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We generalize the results of Adams–Schoenfeld, finding large classes of totally geodesic Seifert surfaces in hyperbolic knot and link complements, each covering a rigid 2-orbifold embedded in some hyperbolic 3-orbifold. In addition, we provide a uniqueness theorem and demonstrate that many knots cannot possess totally geodesic Seifert surfaces by giving bounds on the width invariant in the presence of such a surface. Finally, we utilize these examples to demonstrate that the Six Theorem is sharp for knot complements in the 3-sphere.
An odd Seiberg-Witten invariant imposes bounds on the signature of a closed, almost complex 4-manifold with vanishing first Chern class. This applies in particular to symplectic 4-manifolds of Kodaira dimension zero.
We describe a general geometrical construction of representations of fundamental groups of 3-manifolds into PU(2, 1) and eventually of spherical CR structures defined on those 3-manifolds. We construct branched spherical CR structures on the complement of the figure eight knot and the Whitehead link. They have discrete holonomies contained in PU(2, 1,Z[ω]) and PU(2, 1,Z[i]) respectively.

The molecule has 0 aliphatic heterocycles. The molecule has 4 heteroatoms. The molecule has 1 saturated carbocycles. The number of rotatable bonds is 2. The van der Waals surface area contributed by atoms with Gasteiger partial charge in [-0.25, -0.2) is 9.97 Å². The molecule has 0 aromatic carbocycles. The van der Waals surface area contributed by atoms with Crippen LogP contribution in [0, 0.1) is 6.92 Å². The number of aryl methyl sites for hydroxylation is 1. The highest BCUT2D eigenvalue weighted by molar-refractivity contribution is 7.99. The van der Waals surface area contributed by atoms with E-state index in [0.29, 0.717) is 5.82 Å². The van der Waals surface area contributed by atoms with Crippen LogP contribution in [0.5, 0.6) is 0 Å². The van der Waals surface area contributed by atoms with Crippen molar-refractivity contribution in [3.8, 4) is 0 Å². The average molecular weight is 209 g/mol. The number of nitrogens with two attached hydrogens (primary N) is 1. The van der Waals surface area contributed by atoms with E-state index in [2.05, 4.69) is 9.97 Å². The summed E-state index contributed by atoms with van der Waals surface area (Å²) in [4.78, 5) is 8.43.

We investigate the minimal and isoperimetric surface problems in a large class of sub-Riemannian manifolds, the so-called Vertically Rigid spaces. We construct an adapted connection for such spaces and, using the variational tools of Bryant, Griffiths and Grossman, derive succinct forms of the Euler-Lagrange equations for critical points for the associated variational problems. Using the Euler-Lagrange equations, we show that minimal and isoperimetric surfaces satisfy a constant horizontal mean curvature conditions away from characteristic points. Moreover, we use the formalism to construct a horizontal second fundamental form, II0, for vertically rigid spaces and, as a first application, use II0 to show that minimal surfaces cannot have points of horizontal positive curvature and that minimal surfaces in Carnot groups cannot be locally strictly horizontally geometrically convex. We note that the convexity condition is distinct from others currently in the literature.